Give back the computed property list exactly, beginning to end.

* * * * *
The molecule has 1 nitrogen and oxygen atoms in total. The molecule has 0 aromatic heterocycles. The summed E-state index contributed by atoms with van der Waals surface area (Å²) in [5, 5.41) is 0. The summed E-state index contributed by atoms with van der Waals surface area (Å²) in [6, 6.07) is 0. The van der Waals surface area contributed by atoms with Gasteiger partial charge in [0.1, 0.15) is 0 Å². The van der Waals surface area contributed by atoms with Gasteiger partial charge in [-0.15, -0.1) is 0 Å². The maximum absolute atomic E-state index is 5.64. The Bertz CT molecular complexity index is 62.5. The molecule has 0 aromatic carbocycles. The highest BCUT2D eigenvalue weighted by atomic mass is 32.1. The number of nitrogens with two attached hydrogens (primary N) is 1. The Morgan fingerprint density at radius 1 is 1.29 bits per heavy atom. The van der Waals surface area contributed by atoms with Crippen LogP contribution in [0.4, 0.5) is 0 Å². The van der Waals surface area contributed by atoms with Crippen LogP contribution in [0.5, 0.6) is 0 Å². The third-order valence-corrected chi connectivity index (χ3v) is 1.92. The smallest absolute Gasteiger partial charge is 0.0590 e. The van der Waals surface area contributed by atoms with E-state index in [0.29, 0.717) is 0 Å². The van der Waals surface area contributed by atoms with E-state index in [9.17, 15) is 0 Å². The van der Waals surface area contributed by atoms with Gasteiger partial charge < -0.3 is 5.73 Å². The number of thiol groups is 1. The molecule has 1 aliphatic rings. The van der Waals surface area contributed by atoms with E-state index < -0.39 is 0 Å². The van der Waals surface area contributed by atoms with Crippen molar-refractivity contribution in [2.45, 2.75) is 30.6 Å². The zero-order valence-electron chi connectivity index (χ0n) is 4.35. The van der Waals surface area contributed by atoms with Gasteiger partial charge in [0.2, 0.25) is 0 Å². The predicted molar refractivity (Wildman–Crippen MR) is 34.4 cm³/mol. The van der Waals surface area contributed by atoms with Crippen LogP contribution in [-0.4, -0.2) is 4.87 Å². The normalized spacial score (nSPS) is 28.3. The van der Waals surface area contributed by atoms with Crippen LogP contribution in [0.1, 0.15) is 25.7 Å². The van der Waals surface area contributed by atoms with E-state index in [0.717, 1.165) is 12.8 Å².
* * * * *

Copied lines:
The molecule has 1 nitrogen and oxygen atoms in total. The molecule has 0 aromatic heterocycles. The summed E-state index contributed by atoms with van der Waals surface area (Å²) in [5, 5.41) is 0. The summed E-state index contributed by atoms with van der Waals surface area (Å²) in [6, 6.07) is 0. The van der Waals surface area contributed by atoms with Gasteiger partial charge in [0.1, 0.15) is 0 Å². The van der Waals surface area contributed by atoms with Gasteiger partial charge in [-0.15, -0.1) is 0 Å². The maximum absolute atomic E-state index is 5.64. The Bertz CT molecular complexity index is 62.5. The molecule has 0 aromatic carbocycles. The highest BCUT2D eigenvalue weighted by atomic mass is 32.1. The number of nitrogens with two attached hydrogens (primary N) is 1. The Morgan fingerprint density at radius 1 is 1.29 bits per heavy atom. The van der Waals surface area contributed by atoms with Crippen LogP contribution in [0.4, 0.5) is 0 Å². The van der Waals surface area contributed by atoms with Crippen LogP contribution in [0.5, 0.6) is 0 Å². The third-order valence-corrected chi connectivity index (χ3v) is 1.92. The smallest absolute Gasteiger partial charge is 0.0590 e. The van der Waals surface area contributed by atoms with E-state index in [0.29, 0.717) is 0 Å². The van der Waals surface area contributed by atoms with E-state index in [9.17, 15) is 0 Å². The van der Waals surface area contributed by atoms with Gasteiger partial charge < -0.3 is 5.73 Å². The number of thiol groups is 1. The molecule has 1 aliphatic rings. The van der Waals surface area contributed by atoms with E-state index < -0.39 is 0 Å². The van der Waals surface area contributed by atoms with Crippen molar-refractivity contribution in [2.45, 2.75) is 30.6 Å². The zero-order valence-electron chi connectivity index (χ0n) is 4.35. The van der Waals surface area contributed by atoms with Gasteiger partial charge in [0.2, 0.25) is 0 Å². The predicted molar refractivity (Wildman–Crippen MR) is 34.4 cm³/mol. The van der Waals surface area contributed by atoms with Crippen LogP contribution in [-0.4, -0.2) is 4.87 Å². The normalized spacial score (nSPS) is 28.3. The van der Waals surface area contributed by atoms with Crippen LogP contribution in [0.1, 0.15) is 25.7 Å². The van der Waals surface area contributed by atoms with E-state index in [0.717, 1.165) is 12.8 Å².